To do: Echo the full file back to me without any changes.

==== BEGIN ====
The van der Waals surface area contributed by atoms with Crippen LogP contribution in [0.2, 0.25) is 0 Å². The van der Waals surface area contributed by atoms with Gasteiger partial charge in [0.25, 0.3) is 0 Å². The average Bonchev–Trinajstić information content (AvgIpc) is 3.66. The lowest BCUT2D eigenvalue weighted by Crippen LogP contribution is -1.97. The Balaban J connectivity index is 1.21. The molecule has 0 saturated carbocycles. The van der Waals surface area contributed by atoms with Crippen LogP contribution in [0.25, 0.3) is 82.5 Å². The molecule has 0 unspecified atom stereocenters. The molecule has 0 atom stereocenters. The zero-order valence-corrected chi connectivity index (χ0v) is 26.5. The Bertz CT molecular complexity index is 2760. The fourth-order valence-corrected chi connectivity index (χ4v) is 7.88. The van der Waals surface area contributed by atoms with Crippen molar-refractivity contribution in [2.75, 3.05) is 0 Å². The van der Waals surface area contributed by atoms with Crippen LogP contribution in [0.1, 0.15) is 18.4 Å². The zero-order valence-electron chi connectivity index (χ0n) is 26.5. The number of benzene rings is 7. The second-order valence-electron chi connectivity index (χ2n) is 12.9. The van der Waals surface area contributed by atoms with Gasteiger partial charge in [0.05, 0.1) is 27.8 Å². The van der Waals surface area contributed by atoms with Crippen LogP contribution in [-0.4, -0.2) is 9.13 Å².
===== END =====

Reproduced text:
The van der Waals surface area contributed by atoms with Crippen LogP contribution in [0.2, 0.25) is 0 Å². The van der Waals surface area contributed by atoms with Gasteiger partial charge in [0.25, 0.3) is 0 Å². The average Bonchev–Trinajstić information content (AvgIpc) is 3.66. The lowest BCUT2D eigenvalue weighted by Crippen LogP contribution is -1.97. The Balaban J connectivity index is 1.21. The molecule has 0 saturated carbocycles. The van der Waals surface area contributed by atoms with Crippen LogP contribution in [0.25, 0.3) is 82.5 Å². The molecule has 0 unspecified atom stereocenters. The molecule has 0 atom stereocenters. The zero-order valence-corrected chi connectivity index (χ0v) is 26.5. The Bertz CT molecular complexity index is 2760. The fourth-order valence-corrected chi connectivity index (χ4v) is 7.88. The van der Waals surface area contributed by atoms with Crippen molar-refractivity contribution in [2.75, 3.05) is 0 Å². The van der Waals surface area contributed by atoms with Crippen LogP contribution in [0.1, 0.15) is 18.4 Å². The zero-order valence-electron chi connectivity index (χ0n) is 26.5. The number of benzene rings is 7. The second-order valence-electron chi connectivity index (χ2n) is 12.9. The van der Waals surface area contributed by atoms with Gasteiger partial charge in [0.05, 0.1) is 27.8 Å². The van der Waals surface area contributed by atoms with Crippen LogP contribution in [-0.4, -0.2) is 9.13 Å².